Canadian singer-songwriter Leonard Cohen, whose death was announced on 10 November, has been immortalised in his words. Having started his career writing poetry, his first book Let Us Compare Mythologies was published in 1956. He went to receive critical acclaim for The Spice-Box Of Earth (1961), Flowers For Hitler (1964) and Parasites Of Heaven (1966).

He also wrote novels such as The Favourite Game (1963) and Beautiful Losers (1966) after which he opted to concentrate on song writing. In 1967 he released Songs Of Leonard Cohen and followed it with Songs From A Room in 1969 and Songs Of Love And Hate (1971). That followed New Skin For The Old Ceremony and 1977's Death Of A Ladies' Man.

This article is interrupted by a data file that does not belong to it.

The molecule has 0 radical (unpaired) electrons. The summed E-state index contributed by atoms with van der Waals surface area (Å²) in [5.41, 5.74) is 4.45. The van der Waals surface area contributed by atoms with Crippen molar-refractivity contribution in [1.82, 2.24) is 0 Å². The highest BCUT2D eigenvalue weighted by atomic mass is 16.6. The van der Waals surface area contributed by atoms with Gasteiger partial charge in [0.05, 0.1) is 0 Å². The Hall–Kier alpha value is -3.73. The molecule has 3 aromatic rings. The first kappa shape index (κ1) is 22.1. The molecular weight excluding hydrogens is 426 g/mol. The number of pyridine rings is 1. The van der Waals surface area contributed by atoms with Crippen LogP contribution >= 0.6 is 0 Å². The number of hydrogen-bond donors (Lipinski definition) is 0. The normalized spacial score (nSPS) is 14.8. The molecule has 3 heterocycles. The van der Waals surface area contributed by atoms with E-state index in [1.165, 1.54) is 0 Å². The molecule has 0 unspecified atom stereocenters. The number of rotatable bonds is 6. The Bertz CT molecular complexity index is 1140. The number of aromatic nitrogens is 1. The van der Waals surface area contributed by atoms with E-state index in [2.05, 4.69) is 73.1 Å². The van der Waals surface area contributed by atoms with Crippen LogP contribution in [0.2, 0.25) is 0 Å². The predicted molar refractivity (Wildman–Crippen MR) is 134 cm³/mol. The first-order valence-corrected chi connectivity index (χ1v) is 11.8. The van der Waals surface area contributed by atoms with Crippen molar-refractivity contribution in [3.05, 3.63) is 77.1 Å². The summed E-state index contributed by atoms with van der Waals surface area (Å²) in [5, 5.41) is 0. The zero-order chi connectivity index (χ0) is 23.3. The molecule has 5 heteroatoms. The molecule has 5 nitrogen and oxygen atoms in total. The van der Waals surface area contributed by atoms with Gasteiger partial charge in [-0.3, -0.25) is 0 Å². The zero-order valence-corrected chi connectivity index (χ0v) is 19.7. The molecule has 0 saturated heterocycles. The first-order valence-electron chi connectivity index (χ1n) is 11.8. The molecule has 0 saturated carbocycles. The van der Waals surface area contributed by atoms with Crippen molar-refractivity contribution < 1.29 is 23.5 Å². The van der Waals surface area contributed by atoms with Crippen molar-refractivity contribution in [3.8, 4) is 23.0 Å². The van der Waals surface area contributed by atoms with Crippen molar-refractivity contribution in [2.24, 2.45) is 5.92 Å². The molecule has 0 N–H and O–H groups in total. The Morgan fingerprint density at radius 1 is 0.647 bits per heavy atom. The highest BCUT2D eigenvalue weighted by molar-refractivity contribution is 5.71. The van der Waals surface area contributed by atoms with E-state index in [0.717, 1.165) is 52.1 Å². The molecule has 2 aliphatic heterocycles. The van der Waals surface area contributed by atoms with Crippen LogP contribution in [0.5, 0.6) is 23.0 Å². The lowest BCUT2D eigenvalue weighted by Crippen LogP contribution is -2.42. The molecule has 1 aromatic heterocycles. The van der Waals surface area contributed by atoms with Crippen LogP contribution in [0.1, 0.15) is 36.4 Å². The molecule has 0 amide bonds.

After a total of 13 albums, Cohen released You Want It Darker on 21 October, a couple of weeks before his death.

Over the span of his artistic career, he explored a number of subjects ranging from native religion, politics, isolation, sexuality and personal relationships. For many, his words continue to be relatable even in today's political and social situations.

Canadian singer-songwriter Leonard Cohen performs at the Coachella Music Festival in Indio
Leonard Cohen told the New Yorker he was ready to die, just weeks before his demise REUTERS